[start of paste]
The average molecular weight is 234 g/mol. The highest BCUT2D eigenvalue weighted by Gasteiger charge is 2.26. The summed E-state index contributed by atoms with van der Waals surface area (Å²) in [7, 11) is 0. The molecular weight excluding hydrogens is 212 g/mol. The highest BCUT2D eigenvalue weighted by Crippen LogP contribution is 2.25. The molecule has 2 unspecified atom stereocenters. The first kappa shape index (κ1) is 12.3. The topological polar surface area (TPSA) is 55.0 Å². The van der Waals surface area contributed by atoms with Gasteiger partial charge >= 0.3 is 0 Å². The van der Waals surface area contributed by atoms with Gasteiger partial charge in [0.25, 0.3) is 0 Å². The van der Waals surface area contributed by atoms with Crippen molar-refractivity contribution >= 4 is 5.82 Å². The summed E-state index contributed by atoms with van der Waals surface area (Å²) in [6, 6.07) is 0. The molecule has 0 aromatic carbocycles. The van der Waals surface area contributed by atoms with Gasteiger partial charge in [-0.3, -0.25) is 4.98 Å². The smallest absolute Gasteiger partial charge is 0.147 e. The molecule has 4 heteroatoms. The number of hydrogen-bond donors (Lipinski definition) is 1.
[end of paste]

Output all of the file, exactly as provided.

The average molecular weight is 234 g/mol. The highest BCUT2D eigenvalue weighted by Gasteiger charge is 2.26. The summed E-state index contributed by atoms with van der Waals surface area (Å²) in [7, 11) is 0. The molecular weight excluding hydrogens is 212 g/mol. The highest BCUT2D eigenvalue weighted by Crippen LogP contribution is 2.25. The molecule has 2 unspecified atom stereocenters. The first kappa shape index (κ1) is 12.3. The topological polar surface area (TPSA) is 55.0 Å². The van der Waals surface area contributed by atoms with Gasteiger partial charge >= 0.3 is 0 Å². The van der Waals surface area contributed by atoms with Gasteiger partial charge in [0.25, 0.3) is 0 Å². The van der Waals surface area contributed by atoms with Crippen molar-refractivity contribution >= 4 is 5.82 Å². The summed E-state index contributed by atoms with van der Waals surface area (Å²) in [6, 6.07) is 0. The molecule has 0 aromatic carbocycles. The van der Waals surface area contributed by atoms with Gasteiger partial charge in [-0.3, -0.25) is 4.98 Å². The smallest absolute Gasteiger partial charge is 0.147 e. The molecule has 4 heteroatoms. The number of hydrogen-bond donors (Lipinski definition) is 1.